The pick is in.
The 2023 NFL Draft is Omar Khan’s first year as the general manager and like in past years we evaluate the value of each pick. Based on projections for each player by draft outlets as well as our own reports we want to see if the pick’s value is above or below how they were ranked coming into the draft.
Round 2 (Pick 32) – Joey Porter, Jr. CB Penn State
There was speculation of a trade at the top of round two but it was all for naught. The Steelers stayed right where they were and added another position of need with the pick of Joey Porter, Jr. We all know the organization loves the family connection and this is another to add to the list. Patrick Peterson will be a mentor to him in his rookie year and hopefully help set him up for success.
Daniel Jeremiah had him ranked 23rd in his Top 150 and had this to say, “Porter Jr. has elite size, length and speed for the position. He is at his best in press coverage, where he can use his rare arm length to re-route wideouts. He is fluid when he opens up, but it’s more build-up speed than urgent/sudden quickness. In off coverage, he trusts his eyes and closes the distance with his long stride. He has a great feel for working around pass catchers to poke the ball away. He didn’t record any interceptions this past fall, but according to PFF, he only gave up one play of 15-plus yards. He is a reliable wrap/drag tackler in space. He doesn’t play with the same ferocity as his famous father, but he’s plenty tough enough for the position he plays. Overall, Porter should be a Day 1 starter capable of matching up with the bigger wideouts around the league.”
Lance Zierlein at NFL.com gave him a 6.42 grade (will become a starter within two years). He was the number three outside corner on his list and 22nd overall. His comments described Porter as an “Ascending cornerback combining traits and above average play strength that create a clear definition of who he is as a player. He can reroute the release and has the frame to close catch windows against big receivers in press-man or Cover-2 looks. Delayed transitions and sluggish change of direction put him in conflict in off coverages, so teams must pay attention to matchups and scheme in order to avoid a field full of yellow laundry. There is work to be done to improve tackle consistency in the run game, but he finishes tackles after a catch. Porter has scheme limitations, but he also has CB1 potential with more work and if utilized properly.”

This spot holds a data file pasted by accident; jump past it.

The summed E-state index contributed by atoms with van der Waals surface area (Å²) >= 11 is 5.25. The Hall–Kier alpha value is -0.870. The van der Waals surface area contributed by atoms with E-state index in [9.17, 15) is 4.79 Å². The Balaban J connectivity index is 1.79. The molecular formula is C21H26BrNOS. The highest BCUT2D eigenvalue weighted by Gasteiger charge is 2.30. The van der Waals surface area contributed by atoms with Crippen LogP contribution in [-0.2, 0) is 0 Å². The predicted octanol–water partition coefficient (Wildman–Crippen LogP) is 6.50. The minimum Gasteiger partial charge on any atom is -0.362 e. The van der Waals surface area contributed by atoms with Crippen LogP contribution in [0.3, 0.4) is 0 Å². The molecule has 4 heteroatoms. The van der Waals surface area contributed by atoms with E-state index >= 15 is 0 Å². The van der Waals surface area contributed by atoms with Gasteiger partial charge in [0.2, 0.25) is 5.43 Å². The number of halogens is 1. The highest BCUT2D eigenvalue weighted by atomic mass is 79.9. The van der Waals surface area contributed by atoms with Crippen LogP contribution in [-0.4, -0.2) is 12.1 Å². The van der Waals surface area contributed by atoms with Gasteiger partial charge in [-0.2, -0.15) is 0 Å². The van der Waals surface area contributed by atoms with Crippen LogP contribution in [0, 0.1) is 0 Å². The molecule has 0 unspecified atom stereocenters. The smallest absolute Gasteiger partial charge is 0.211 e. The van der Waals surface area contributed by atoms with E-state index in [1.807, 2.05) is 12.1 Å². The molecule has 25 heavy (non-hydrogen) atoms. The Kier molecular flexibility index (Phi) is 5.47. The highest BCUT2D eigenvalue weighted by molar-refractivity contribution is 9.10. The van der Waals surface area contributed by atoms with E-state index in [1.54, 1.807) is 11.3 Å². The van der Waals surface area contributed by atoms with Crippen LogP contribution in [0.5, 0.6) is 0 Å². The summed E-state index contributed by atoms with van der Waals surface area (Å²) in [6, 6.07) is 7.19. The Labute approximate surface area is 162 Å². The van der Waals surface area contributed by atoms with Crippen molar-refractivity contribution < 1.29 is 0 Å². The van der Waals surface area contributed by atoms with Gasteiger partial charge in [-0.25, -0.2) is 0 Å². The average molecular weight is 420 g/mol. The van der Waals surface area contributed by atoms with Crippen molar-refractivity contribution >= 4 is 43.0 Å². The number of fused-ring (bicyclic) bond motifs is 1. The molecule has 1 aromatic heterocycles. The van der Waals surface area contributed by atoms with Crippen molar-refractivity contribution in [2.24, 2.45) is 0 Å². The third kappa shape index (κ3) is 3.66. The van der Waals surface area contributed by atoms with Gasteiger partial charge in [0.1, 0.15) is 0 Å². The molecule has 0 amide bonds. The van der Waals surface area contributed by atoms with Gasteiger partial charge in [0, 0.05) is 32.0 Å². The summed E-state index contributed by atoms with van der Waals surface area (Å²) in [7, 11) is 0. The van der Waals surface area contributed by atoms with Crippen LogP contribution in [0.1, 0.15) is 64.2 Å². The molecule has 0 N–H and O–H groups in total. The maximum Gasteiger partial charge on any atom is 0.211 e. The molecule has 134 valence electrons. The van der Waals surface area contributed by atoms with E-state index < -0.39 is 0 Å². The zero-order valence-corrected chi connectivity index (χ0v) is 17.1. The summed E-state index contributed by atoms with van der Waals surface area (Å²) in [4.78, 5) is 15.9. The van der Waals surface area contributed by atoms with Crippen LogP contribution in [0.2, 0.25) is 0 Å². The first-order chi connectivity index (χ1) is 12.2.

Dane Brugler had him listed 16th overall on his Top 100 in his draft guide, The Beast. The number three cornerback overall was described as, “A three-year starter at Penn State, Porter was exclusively an outside cornerback in defensive coordinator Manny Diaz’s man-heavy scheme. Although his college production is underwhelming, he didn’t give up a touchdown in 2022 and allowed only nine catches (on 26 targets) for 70 yards in man coverage. With impressive NFL bloodlines, Porter parks himself in front of receivers and smothers them in press to reroute and disrupt receiver timing up and down the field.
“However, he plays on his heels, loses momentum in his hip-flip and hangs on receivers to slow their routes, collecting 11 coverage penalties (nine pass interference, two defensive holding) in the past two seasons with several others that should have been called. Overall, Porter has clear bust potential with his undisciplined play style and unbalanced change of direction, but he has intriguing matchup potential in the NFL because of his aggressive length and body quickness. He projects as a classic bump-and-run cornerback and won’t be a slam-dunk fit for every scheme.”
CBS.com had Porter as the 12th player on its board and the number four corner. He was compared to Dre Kirkpatrick and was described at as, “The son of former Steelers linebacker Joey Porter is a competitive, man-coverage cornerback with great length. Despite his limited ball production, Porter does a good job of staying in-phase up the boundary and is physical at the catch point.”
Our profile on Porter. by Jonathan Heitritter had a spot-on prediction of mid-day one/early day-two candidate and analyzed his play by saying, “Joey Porter Jr. is a long corner prospect that best excels when he can play close to his competition in press man situations. His length can be his greatest asset as he can contest passes in short areas as well as challenge bigger receivers in the red zone. He has experience playing in off man as well as zone coverage and can be used as a blitzer coming off the edge.
“Still, Porter lacks great twitch and fluid transition skills at the position, being slow to react at times to route stems in front of him which leads to getting too hands-on with WRs. He has done a good job to clean up his tackling but still needs to improve his awareness and lateral movement skills to be in better position with receivers throughout the entire route.”
Once again it seems like the Steelers got a player they really coveted. It was stated that he was among the players they would have considered in the first round if they had not traded up. Getting Porter in the second round is an unforeseen bonus. It’s a position of need and a player they wanted so for the second consecutive pick, I give this selection a very good value.